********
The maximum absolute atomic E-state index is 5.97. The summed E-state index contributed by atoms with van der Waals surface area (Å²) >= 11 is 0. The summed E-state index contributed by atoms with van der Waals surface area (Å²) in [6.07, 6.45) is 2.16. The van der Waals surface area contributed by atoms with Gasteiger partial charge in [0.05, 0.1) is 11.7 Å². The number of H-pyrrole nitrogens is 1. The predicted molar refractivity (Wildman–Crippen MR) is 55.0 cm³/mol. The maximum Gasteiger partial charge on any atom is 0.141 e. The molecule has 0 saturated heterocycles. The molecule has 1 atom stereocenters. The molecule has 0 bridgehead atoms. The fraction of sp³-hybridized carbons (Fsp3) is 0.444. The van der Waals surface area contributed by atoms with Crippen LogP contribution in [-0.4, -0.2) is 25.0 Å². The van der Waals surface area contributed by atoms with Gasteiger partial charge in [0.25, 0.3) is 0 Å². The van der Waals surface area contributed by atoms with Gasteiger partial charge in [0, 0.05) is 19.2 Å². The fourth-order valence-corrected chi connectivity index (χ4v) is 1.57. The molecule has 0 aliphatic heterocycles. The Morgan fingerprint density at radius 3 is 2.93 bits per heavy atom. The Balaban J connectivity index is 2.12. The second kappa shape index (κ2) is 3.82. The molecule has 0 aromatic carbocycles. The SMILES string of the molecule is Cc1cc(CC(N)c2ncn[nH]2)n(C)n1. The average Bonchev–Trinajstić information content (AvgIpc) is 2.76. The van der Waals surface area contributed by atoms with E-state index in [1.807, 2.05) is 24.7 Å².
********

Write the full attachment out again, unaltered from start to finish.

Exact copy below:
The maximum absolute atomic E-state index is 5.97. The summed E-state index contributed by atoms with van der Waals surface area (Å²) >= 11 is 0. The summed E-state index contributed by atoms with van der Waals surface area (Å²) in [6.07, 6.45) is 2.16. The van der Waals surface area contributed by atoms with Gasteiger partial charge in [0.05, 0.1) is 11.7 Å². The number of H-pyrrole nitrogens is 1. The predicted molar refractivity (Wildman–Crippen MR) is 55.0 cm³/mol. The maximum Gasteiger partial charge on any atom is 0.141 e. The molecule has 0 saturated heterocycles. The molecule has 1 atom stereocenters. The molecule has 0 bridgehead atoms. The fraction of sp³-hybridized carbons (Fsp3) is 0.444. The van der Waals surface area contributed by atoms with Crippen LogP contribution in [-0.4, -0.2) is 25.0 Å². The van der Waals surface area contributed by atoms with Gasteiger partial charge in [0.25, 0.3) is 0 Å². The van der Waals surface area contributed by atoms with Gasteiger partial charge in [0, 0.05) is 19.2 Å². The fourth-order valence-corrected chi connectivity index (χ4v) is 1.57. The molecule has 0 aliphatic heterocycles. The Morgan fingerprint density at radius 3 is 2.93 bits per heavy atom. The Balaban J connectivity index is 2.12. The second kappa shape index (κ2) is 3.82. The molecule has 0 aromatic carbocycles. The SMILES string of the molecule is Cc1cc(CC(N)c2ncn[nH]2)n(C)n1. The average Bonchev–Trinajstić information content (AvgIpc) is 2.76. The van der Waals surface area contributed by atoms with E-state index in [1.807, 2.05) is 24.7 Å².